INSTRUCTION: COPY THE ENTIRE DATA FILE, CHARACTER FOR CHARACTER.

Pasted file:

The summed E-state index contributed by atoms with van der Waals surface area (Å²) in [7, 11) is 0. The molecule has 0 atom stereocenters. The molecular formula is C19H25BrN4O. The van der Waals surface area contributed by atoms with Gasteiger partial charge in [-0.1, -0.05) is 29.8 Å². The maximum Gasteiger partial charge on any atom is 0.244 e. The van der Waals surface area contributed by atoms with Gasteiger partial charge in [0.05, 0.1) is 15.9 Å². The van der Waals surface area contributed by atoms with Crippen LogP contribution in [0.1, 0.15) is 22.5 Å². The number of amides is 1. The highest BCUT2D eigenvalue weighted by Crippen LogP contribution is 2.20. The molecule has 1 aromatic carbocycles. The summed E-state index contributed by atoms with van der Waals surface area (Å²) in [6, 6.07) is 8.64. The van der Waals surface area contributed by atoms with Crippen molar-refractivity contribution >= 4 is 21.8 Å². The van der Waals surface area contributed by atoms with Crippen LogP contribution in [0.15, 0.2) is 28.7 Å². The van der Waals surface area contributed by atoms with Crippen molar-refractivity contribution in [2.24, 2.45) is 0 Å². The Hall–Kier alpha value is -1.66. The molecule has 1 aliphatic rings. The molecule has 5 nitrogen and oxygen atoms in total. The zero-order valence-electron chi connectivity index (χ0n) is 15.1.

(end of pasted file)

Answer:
The summed E-state index contributed by atoms with van der Waals surface area (Å²) in [7, 11) is 0. The molecule has 0 atom stereocenters. The molecular formula is C19H25BrN4O. The van der Waals surface area contributed by atoms with Gasteiger partial charge in [-0.1, -0.05) is 29.8 Å². The maximum Gasteiger partial charge on any atom is 0.244 e. The van der Waals surface area contributed by atoms with Gasteiger partial charge in [0.05, 0.1) is 15.9 Å². The van der Waals surface area contributed by atoms with Crippen LogP contribution in [0.1, 0.15) is 22.5 Å². The number of amides is 1. The highest BCUT2D eigenvalue weighted by Crippen LogP contribution is 2.20. The molecule has 1 aromatic carbocycles. The summed E-state index contributed by atoms with van der Waals surface area (Å²) in [6, 6.07) is 8.64. The van der Waals surface area contributed by atoms with Crippen molar-refractivity contribution >= 4 is 21.8 Å². The van der Waals surface area contributed by atoms with Crippen LogP contribution in [0.15, 0.2) is 28.7 Å². The van der Waals surface area contributed by atoms with Crippen molar-refractivity contribution in [2.24, 2.45) is 0 Å². The Hall–Kier alpha value is -1.66. The molecule has 1 aliphatic rings. The molecule has 5 nitrogen and oxygen atoms in total. The zero-order valence-electron chi connectivity index (χ0n) is 15.1.